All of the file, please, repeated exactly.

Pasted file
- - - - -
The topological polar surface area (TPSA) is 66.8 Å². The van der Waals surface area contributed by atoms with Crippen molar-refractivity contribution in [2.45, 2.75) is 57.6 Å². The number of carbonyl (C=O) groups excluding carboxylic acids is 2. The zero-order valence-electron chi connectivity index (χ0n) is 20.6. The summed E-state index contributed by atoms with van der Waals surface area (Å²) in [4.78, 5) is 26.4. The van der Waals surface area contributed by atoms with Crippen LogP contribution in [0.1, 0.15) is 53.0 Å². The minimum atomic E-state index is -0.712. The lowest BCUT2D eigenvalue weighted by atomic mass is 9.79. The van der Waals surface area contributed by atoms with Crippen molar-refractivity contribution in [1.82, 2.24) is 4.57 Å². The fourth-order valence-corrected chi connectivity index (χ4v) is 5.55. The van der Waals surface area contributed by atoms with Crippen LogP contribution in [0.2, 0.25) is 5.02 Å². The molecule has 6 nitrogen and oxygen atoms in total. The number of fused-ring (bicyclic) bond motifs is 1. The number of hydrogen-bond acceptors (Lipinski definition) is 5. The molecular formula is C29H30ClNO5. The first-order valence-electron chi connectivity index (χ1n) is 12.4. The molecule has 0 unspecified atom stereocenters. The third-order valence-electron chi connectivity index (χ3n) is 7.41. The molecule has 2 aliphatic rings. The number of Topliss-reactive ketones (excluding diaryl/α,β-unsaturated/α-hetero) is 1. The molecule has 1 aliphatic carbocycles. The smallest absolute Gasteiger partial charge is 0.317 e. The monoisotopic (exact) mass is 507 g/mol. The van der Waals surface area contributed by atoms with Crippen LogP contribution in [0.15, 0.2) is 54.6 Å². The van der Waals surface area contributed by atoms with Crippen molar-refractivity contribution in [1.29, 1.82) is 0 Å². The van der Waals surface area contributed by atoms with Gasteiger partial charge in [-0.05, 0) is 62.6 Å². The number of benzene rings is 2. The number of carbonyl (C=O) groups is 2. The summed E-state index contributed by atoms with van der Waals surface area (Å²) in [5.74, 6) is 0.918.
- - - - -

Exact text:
The topological polar surface area (TPSA) is 66.8 Å². The van der Waals surface area contributed by atoms with Crippen molar-refractivity contribution in [2.45, 2.75) is 57.6 Å². The number of carbonyl (C=O) groups excluding carboxylic acids is 2. The zero-order valence-electron chi connectivity index (χ0n) is 20.6. The summed E-state index contributed by atoms with van der Waals surface area (Å²) in [4.78, 5) is 26.4. The van der Waals surface area contributed by atoms with Crippen LogP contribution in [0.1, 0.15) is 53.0 Å². The minimum atomic E-state index is -0.712. The lowest BCUT2D eigenvalue weighted by atomic mass is 9.79. The van der Waals surface area contributed by atoms with Crippen molar-refractivity contribution in [1.82, 2.24) is 4.57 Å². The fourth-order valence-corrected chi connectivity index (χ4v) is 5.55. The van der Waals surface area contributed by atoms with Crippen LogP contribution in [0.2, 0.25) is 5.02 Å². The molecule has 6 nitrogen and oxygen atoms in total. The number of fused-ring (bicyclic) bond motifs is 1. The number of hydrogen-bond acceptors (Lipinski definition) is 5. The molecular formula is C29H30ClNO5. The first-order valence-electron chi connectivity index (χ1n) is 12.4. The molecule has 0 unspecified atom stereocenters. The third-order valence-electron chi connectivity index (χ3n) is 7.41. The molecule has 2 aliphatic rings. The number of Topliss-reactive ketones (excluding diaryl/α,β-unsaturated/α-hetero) is 1. The molecule has 1 aliphatic carbocycles. The smallest absolute Gasteiger partial charge is 0.317 e. The monoisotopic (exact) mass is 507 g/mol. The van der Waals surface area contributed by atoms with Crippen LogP contribution in [0.15, 0.2) is 54.6 Å². The van der Waals surface area contributed by atoms with Crippen molar-refractivity contribution in [1.29, 1.82) is 0 Å². The van der Waals surface area contributed by atoms with Gasteiger partial charge in [-0.05, 0) is 62.6 Å². The number of benzene rings is 2. The number of carbonyl (C=O) groups is 2. The summed E-state index contributed by atoms with van der Waals surface area (Å²) in [5.74, 6) is 0.918.